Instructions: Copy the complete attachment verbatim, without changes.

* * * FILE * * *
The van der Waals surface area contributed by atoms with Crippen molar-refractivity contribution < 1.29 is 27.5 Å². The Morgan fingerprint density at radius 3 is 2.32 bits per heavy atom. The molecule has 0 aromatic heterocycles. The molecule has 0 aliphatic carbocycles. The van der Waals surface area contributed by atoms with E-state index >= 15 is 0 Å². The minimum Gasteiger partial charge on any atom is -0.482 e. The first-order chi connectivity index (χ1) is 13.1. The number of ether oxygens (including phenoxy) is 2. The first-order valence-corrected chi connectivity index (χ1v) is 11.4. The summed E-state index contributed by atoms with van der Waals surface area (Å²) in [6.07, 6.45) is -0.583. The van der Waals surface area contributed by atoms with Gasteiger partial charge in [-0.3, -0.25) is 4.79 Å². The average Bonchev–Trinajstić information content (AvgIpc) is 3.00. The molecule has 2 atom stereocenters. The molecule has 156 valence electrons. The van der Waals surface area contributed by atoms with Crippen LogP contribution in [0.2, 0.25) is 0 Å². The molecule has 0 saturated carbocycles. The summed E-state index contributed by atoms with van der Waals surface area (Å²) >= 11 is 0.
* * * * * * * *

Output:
The van der Waals surface area contributed by atoms with Crippen molar-refractivity contribution < 1.29 is 27.5 Å². The Morgan fingerprint density at radius 3 is 2.32 bits per heavy atom. The molecule has 0 aromatic heterocycles. The molecule has 0 aliphatic carbocycles. The van der Waals surface area contributed by atoms with E-state index >= 15 is 0 Å². The minimum Gasteiger partial charge on any atom is -0.482 e. The first-order chi connectivity index (χ1) is 13.1. The number of ether oxygens (including phenoxy) is 2. The first-order valence-corrected chi connectivity index (χ1v) is 11.4. The summed E-state index contributed by atoms with van der Waals surface area (Å²) in [6.07, 6.45) is -0.583. The van der Waals surface area contributed by atoms with Gasteiger partial charge in [-0.3, -0.25) is 4.79 Å². The average Bonchev–Trinajstić information content (AvgIpc) is 3.00. The molecule has 2 atom stereocenters. The molecule has 156 valence electrons. The van der Waals surface area contributed by atoms with Crippen LogP contribution in [0.2, 0.25) is 0 Å². The molecule has 0 saturated carbocycles. The summed E-state index contributed by atoms with van der Waals surface area (Å²) >= 11 is 0.